Discuss science topics such as creation and evolution and how they relate to Christianity.

Debating Athiest and the Creation of the world

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  • Debating Athiest and the Creation of the world

    Okay, I have to say I don't like Ken Ham personally, I don't enjoy his style of preaching for some reason, and I was kind of biased to Bill Nye because of this. Having said that, I was expecting more from Ken Ham in this debate. The more he talked the less prepared his argument seemed to be. Unfortunately, in this round I would have to give Bill Nye a win in this debate because of how bad it was. I firmly believe that God make this world but I'm not so sure that Creationism the way Ken Ham describes in this debate makes sense. I almost wonder if a better argument is that Eden exist in it's own dimension like Heaven and Hell, and when Adam and Eve left Eden the entered a new world that has its own rules. I mean, all the animals in Eden are herbivores while this world distinctly has carnivores and parasites. Plus, we've never been able to find Eden in this world, maybe it doesn't exist here? At this point, Ken Ham's argument of how fast new 'kinds' of animals evolved from the Ark to now is certainly ridiculous because we would still see it now or at least have it mentioned throughout the bible. I'm torn. I'm starting to think that Creationism makes Christians sound ridiculous. Wouldn't it be more practical to just say God made multiple worlds besides this one? After watching this, who do you thing won?

  • #2
    Originally posted by LeapOfFaith89 View Post
    I'm not so sure that Creationism the way Ken Ham describes in this debate makes sense.
    What to you think about creation the way the Bible describes it, in six literal days.

    Originally posted by LeapOfFaith89 View Post
    all the animals in Eden are herbivores while this world distinctly has carnivores and parasites. Plus, we've never been able to find Eden in this world, maybe it doesn't exist here?
    Animals were originally herbivores but many of them became carnivores after the fall. Eden can no longer be found because it was destroyed by the flood.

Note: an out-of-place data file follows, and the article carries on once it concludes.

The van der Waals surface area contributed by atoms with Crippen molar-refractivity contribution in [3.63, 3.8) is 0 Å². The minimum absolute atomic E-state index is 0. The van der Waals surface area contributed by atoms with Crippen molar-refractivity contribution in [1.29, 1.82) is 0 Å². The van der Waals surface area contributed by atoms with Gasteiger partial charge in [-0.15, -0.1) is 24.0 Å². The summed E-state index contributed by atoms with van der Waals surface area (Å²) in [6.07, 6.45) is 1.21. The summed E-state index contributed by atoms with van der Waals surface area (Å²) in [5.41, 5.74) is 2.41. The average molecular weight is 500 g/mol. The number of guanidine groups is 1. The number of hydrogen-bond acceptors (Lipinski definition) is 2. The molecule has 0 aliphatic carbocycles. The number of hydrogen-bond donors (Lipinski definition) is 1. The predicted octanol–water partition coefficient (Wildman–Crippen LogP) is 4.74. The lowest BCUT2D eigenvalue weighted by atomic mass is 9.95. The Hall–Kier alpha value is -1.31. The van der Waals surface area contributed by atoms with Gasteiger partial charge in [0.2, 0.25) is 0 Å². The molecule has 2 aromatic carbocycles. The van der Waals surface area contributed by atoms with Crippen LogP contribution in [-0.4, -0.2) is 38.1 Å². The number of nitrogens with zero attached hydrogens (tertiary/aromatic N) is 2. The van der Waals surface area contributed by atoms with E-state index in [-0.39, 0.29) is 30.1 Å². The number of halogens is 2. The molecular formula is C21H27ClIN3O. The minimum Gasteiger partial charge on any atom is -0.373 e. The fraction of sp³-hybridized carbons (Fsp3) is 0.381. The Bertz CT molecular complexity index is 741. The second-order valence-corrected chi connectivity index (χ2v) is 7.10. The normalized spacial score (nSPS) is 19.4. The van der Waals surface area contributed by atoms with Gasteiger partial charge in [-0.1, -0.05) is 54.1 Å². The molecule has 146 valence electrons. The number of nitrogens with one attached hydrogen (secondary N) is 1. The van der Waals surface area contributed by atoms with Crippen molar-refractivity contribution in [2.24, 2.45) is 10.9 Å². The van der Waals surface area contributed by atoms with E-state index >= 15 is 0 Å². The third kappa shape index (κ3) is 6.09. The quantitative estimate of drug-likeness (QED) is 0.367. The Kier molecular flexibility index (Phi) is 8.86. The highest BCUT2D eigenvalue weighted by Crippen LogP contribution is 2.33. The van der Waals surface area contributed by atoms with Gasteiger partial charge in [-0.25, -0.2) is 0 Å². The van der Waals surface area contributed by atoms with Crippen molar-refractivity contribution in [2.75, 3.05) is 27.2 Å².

Originally posted by LeapOfFaith89 View Post
    Wouldn't it be more practical to just say God made multiple worlds besides this one?
    It might be more practical but would it be the truth?
    Clyde Herrin's Blog
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    • #3
      Originally posted by LeapOfFaith89 View Post
      Okay, I have to say I don't like Ken Ham personally, I don't enjoy his style of preaching for some reason, and I was kind of biased to Bill Nye because of this. Having said that, I was expecting more from Ken Ham in this debate. The more he talked the less prepared his argument seemed to be. Unfortunately, in this round I would have to give Bill Nye a win in this debate because of how bad it was. I firmly believe that God make this world but I'm not so sure that Creationism the way Ken Ham describes in this debate makes sense. I almost wonder if a better argument is that Eden exist in it's own dimension like Heaven and Hell, and when Adam and Eve left Eden the entered a new world that has its own rules. I mean, all the animals in Eden are herbivores while this world distinctly has carnivores and parasites. Plus, we've never been able to find Eden in this world, maybe it doesn't exist here? At this point, Ken Ham's argument of how fast new 'kinds' of animals evolved from the Ark to now is certainly ridiculous because we would still see it now or at least have it mentioned throughout the bible. I'm torn. I'm starting to think that Creationism makes Christians sound ridiculous. Wouldn't it be more practical to just say God made multiple worlds besides this one? After watching this, who do you thing won?
      I don't find either one very interesting or compelling. Neither one are really considered experts. Nye has a B.S. in mechanical engineering and Ham has a B.S in applied science and I believe a diploma in education. Hardly the cream of the crop.

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      • #4
        Originally posted by Origen View Post